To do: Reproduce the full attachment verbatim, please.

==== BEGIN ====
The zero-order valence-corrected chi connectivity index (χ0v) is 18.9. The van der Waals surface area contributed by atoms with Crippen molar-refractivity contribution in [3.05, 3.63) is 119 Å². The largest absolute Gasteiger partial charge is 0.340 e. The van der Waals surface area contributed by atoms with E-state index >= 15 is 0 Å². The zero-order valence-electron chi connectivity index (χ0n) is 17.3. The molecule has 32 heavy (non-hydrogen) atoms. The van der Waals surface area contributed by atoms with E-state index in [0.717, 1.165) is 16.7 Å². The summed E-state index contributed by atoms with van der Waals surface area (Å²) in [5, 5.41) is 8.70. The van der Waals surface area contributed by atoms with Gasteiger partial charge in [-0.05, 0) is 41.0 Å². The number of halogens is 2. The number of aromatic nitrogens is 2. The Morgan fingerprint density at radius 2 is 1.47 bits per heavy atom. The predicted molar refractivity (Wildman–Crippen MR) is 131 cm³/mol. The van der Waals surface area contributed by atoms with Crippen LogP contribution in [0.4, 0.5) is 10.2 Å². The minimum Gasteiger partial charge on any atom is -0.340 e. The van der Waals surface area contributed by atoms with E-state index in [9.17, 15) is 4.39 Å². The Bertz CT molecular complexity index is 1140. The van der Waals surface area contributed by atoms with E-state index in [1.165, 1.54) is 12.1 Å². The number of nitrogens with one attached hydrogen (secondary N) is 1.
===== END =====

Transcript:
The zero-order valence-corrected chi connectivity index (χ0v) is 18.9. The van der Waals surface area contributed by atoms with Crippen molar-refractivity contribution in [3.05, 3.63) is 119 Å². The largest absolute Gasteiger partial charge is 0.340 e. The van der Waals surface area contributed by atoms with E-state index >= 15 is 0 Å². The zero-order valence-electron chi connectivity index (χ0n) is 17.3. The molecule has 32 heavy (non-hydrogen) atoms. The van der Waals surface area contributed by atoms with E-state index in [0.717, 1.165) is 16.7 Å². The summed E-state index contributed by atoms with van der Waals surface area (Å²) in [5, 5.41) is 8.70. The van der Waals surface area contributed by atoms with Gasteiger partial charge in [-0.05, 0) is 41.0 Å². The number of halogens is 2. The number of aromatic nitrogens is 2. The Morgan fingerprint density at radius 2 is 1.47 bits per heavy atom. The predicted molar refractivity (Wildman–Crippen MR) is 131 cm³/mol. The van der Waals surface area contributed by atoms with Crippen LogP contribution in [0.4, 0.5) is 10.2 Å². The minimum Gasteiger partial charge on any atom is -0.340 e. The van der Waals surface area contributed by atoms with E-state index in [9.17, 15) is 4.39 Å². The Bertz CT molecular complexity index is 1140. The van der Waals surface area contributed by atoms with E-state index in [1.165, 1.54) is 12.1 Å². The number of nitrogens with one attached hydrogen (secondary N) is 1.